Before you buy an investment property, you’ll likely calculate its yield. The yield on an investment property details the future income you can expect to make represented as a percentage on an annual basis. Not only does this help you determine if a property is suitable for your wealth-building goals, but it gives you a benchmark to compare against other investments where returns are typically measured as a percentage on an annual basis.
Understand the terminology
It’s important to understand the different terminology used for the investment terms associated with a property. For example, you may hear a real estate agent speaking a lot about a property’s return. While knowing the return on property provides you with a picture of past performance, it doesn’t help you understand the future earning potential that the property may provide.
The four main terms used to outline the earning potential of a property are:
- Real estate yield: Measures the future income on investment as an annual percentage. It’s based on the cost or market value of the asset.
- Gross rental yield: The gross income on an investment before expenses are subtracted. Expenses on a rental property can be significant, so sometimes there’s a large variance between a property’s gross and net rental yield.
- Net rental yield: The income on an investment property after expenses have been subtracted. Typical expenses include purchasing and transaction costs and repair and maintenance costs.
- Return: The total gain or loss on an investment over the holding period. This includes capital gains, and it’s usually expressed in dollars or as a percentage based on the amount of profit made on the investment.
How do you calculate rental yield?
To calculate the rental yield on a property, complete the steps below:
- Subtract ongoing expenses and vacancy costs from your property’s annual rental income (weekly rent x 52).
- Divide the number you calculated in step 1 by your property’s value.
- Multiply the number you calculated in step 2 by 100.
If, for example, you bought a property this year for $400,000, you rent out the property for $350 per week, and your annual expenses are $2,500 ($900 on lost rent and advertising, $600 on repairs and maintenance, and $1,000 on insurance).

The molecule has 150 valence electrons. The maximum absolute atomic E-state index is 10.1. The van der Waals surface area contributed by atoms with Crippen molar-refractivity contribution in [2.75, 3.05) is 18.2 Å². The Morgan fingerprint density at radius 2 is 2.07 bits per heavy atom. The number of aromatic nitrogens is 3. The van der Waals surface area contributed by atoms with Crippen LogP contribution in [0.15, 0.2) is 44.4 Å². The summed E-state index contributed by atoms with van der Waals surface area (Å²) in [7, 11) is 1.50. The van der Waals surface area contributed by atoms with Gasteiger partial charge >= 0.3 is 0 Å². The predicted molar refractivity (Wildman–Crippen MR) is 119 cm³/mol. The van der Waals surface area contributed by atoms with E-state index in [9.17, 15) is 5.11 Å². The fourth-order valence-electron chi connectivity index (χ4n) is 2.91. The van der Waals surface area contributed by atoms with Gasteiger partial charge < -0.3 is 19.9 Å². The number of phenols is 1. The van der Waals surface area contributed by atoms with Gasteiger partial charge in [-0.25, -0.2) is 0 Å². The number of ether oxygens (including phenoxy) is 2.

The formula to calculate your net rental yield would be:
annual rent of $18,200 ($350 x 52) – annual expenses of $2,500 / property value of $400,000 x 100 = 3.93%
How much should my rental yield be?
Your net rental yield should be suitable for your financial situation and your wealth-building goals. If you’re more focused on cash flow, you may choose a higher-yielding property with fewer prospects for rapid capital growth. In contrast, you may buy a property with significant capital growth potential but a lower rental yield. It depends on your goals and your risk appetite as each scenario will have its own set of considerations to review and analyse.
Even if you’re not currently looking for a rental property, it’s a worthwhile exercise to calculate the gross and net rental yield on your current properties to determine what changes you may be able to make to increase your yield. As always, make sure you speak with qualified finance and legal professional for tailored advice before you make any big changes to your finance and investments.
Remember, this article does not constitute financial or legal advice. Please consult your professional financial and legal advisors before making any decisions for yourself.